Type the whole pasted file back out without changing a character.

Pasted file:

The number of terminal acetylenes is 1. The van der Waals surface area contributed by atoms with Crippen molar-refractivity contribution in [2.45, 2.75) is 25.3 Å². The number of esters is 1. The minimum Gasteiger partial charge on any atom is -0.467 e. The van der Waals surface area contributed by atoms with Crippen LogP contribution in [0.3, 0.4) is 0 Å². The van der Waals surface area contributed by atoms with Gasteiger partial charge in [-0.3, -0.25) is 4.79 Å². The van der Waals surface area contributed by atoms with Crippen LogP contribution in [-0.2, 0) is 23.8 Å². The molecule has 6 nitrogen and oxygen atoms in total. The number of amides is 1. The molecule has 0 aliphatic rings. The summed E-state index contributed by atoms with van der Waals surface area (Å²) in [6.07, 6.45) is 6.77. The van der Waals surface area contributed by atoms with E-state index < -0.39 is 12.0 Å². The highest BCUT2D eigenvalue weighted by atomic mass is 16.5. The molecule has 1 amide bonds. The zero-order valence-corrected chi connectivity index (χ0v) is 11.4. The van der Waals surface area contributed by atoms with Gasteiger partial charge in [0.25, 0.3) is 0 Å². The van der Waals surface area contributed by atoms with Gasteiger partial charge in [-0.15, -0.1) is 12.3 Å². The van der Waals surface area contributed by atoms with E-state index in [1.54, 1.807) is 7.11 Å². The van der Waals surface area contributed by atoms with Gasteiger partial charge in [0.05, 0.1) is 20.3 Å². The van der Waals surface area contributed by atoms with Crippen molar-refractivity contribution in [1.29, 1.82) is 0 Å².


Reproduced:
The number of terminal acetylenes is 1. The van der Waals surface area contributed by atoms with Crippen molar-refractivity contribution in [2.45, 2.75) is 25.3 Å². The number of esters is 1. The minimum Gasteiger partial charge on any atom is -0.467 e. The van der Waals surface area contributed by atoms with Crippen LogP contribution in [0.3, 0.4) is 0 Å². The van der Waals surface area contributed by atoms with Gasteiger partial charge in [-0.3, -0.25) is 4.79 Å². The van der Waals surface area contributed by atoms with Crippen LogP contribution in [-0.2, 0) is 23.8 Å². The molecule has 6 nitrogen and oxygen atoms in total. The number of amides is 1. The molecule has 0 aliphatic rings. The summed E-state index contributed by atoms with van der Waals surface area (Å²) in [6.07, 6.45) is 6.77. The van der Waals surface area contributed by atoms with E-state index < -0.39 is 12.0 Å². The highest BCUT2D eigenvalue weighted by atomic mass is 16.5. The molecule has 1 amide bonds. The zero-order valence-corrected chi connectivity index (χ0v) is 11.4. The van der Waals surface area contributed by atoms with Gasteiger partial charge in [0.25, 0.3) is 0 Å². The van der Waals surface area contributed by atoms with Gasteiger partial charge in [-0.15, -0.1) is 12.3 Å². The van der Waals surface area contributed by atoms with E-state index in [1.54, 1.807) is 7.11 Å². The van der Waals surface area contributed by atoms with Gasteiger partial charge in [0.05, 0.1) is 20.3 Å². The van der Waals surface area contributed by atoms with Crippen molar-refractivity contribution in [1.29, 1.82) is 0 Å².